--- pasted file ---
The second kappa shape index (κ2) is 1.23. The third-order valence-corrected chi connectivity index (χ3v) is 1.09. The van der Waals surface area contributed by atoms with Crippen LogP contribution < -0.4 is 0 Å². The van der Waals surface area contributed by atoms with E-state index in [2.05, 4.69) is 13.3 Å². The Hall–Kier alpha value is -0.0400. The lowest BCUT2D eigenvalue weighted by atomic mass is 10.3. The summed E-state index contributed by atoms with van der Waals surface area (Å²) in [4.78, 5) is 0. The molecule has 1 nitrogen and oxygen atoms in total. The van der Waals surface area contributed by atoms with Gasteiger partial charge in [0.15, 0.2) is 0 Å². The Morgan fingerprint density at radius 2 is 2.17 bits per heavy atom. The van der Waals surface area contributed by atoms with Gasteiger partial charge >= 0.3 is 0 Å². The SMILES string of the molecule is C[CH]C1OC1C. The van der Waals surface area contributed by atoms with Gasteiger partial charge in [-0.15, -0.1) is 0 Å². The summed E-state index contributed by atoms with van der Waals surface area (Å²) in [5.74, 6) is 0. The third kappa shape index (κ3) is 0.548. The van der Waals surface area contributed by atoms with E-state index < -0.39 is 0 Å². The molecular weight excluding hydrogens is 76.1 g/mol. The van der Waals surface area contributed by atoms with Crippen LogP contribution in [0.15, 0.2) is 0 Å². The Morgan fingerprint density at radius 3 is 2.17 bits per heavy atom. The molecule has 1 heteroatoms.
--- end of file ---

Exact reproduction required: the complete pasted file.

The second kappa shape index (κ2) is 1.23. The third-order valence-corrected chi connectivity index (χ3v) is 1.09. The van der Waals surface area contributed by atoms with Crippen LogP contribution < -0.4 is 0 Å². The van der Waals surface area contributed by atoms with E-state index in [2.05, 4.69) is 13.3 Å². The Hall–Kier alpha value is -0.0400. The lowest BCUT2D eigenvalue weighted by atomic mass is 10.3. The summed E-state index contributed by atoms with van der Waals surface area (Å²) in [4.78, 5) is 0. The molecule has 1 nitrogen and oxygen atoms in total. The van der Waals surface area contributed by atoms with Gasteiger partial charge in [0.15, 0.2) is 0 Å². The Morgan fingerprint density at radius 2 is 2.17 bits per heavy atom. The van der Waals surface area contributed by atoms with Gasteiger partial charge >= 0.3 is 0 Å². The SMILES string of the molecule is C[CH]C1OC1C. The van der Waals surface area contributed by atoms with Gasteiger partial charge in [-0.15, -0.1) is 0 Å². The summed E-state index contributed by atoms with van der Waals surface area (Å²) in [5.74, 6) is 0. The third kappa shape index (κ3) is 0.548. The van der Waals surface area contributed by atoms with E-state index < -0.39 is 0 Å². The molecular weight excluding hydrogens is 76.1 g/mol. The van der Waals surface area contributed by atoms with Crippen LogP contribution in [0.15, 0.2) is 0 Å². The Morgan fingerprint density at radius 3 is 2.17 bits per heavy atom. The molecule has 1 heteroatoms.